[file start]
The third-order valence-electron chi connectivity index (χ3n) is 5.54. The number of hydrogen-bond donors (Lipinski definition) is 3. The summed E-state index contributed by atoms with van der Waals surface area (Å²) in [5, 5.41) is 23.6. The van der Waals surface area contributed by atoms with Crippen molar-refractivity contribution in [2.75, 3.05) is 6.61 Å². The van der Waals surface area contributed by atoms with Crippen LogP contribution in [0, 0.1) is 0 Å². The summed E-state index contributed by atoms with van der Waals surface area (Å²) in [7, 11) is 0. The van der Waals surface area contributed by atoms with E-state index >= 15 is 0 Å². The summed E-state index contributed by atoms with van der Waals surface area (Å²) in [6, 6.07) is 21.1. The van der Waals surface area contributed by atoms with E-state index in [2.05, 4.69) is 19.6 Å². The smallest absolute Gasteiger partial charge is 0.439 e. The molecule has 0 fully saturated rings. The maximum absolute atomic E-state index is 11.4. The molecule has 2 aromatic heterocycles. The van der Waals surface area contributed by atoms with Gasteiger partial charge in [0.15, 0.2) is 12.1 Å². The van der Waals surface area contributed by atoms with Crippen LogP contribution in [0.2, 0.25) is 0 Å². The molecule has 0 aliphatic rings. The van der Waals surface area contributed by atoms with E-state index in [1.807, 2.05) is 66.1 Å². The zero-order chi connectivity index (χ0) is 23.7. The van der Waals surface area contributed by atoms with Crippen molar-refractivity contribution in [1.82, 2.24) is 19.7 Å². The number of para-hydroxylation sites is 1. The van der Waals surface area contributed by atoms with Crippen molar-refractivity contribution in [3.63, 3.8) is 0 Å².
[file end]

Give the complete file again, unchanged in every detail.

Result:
The third-order valence-electron chi connectivity index (χ3n) is 5.54. The number of hydrogen-bond donors (Lipinski definition) is 3. The summed E-state index contributed by atoms with van der Waals surface area (Å²) in [5, 5.41) is 23.6. The van der Waals surface area contributed by atoms with Crippen molar-refractivity contribution in [2.75, 3.05) is 6.61 Å². The van der Waals surface area contributed by atoms with Crippen LogP contribution in [0, 0.1) is 0 Å². The summed E-state index contributed by atoms with van der Waals surface area (Å²) in [7, 11) is 0. The van der Waals surface area contributed by atoms with E-state index >= 15 is 0 Å². The summed E-state index contributed by atoms with van der Waals surface area (Å²) in [6, 6.07) is 21.1. The van der Waals surface area contributed by atoms with E-state index in [2.05, 4.69) is 19.6 Å². The smallest absolute Gasteiger partial charge is 0.439 e. The molecule has 0 fully saturated rings. The maximum absolute atomic E-state index is 11.4. The molecule has 2 aromatic heterocycles. The van der Waals surface area contributed by atoms with Gasteiger partial charge in [0.15, 0.2) is 12.1 Å². The van der Waals surface area contributed by atoms with Crippen LogP contribution in [0.2, 0.25) is 0 Å². The molecule has 0 aliphatic rings. The van der Waals surface area contributed by atoms with E-state index in [1.807, 2.05) is 66.1 Å². The zero-order chi connectivity index (χ0) is 23.7. The van der Waals surface area contributed by atoms with Crippen molar-refractivity contribution in [1.82, 2.24) is 19.7 Å². The number of para-hydroxylation sites is 1. The van der Waals surface area contributed by atoms with Crippen molar-refractivity contribution in [3.63, 3.8) is 0 Å².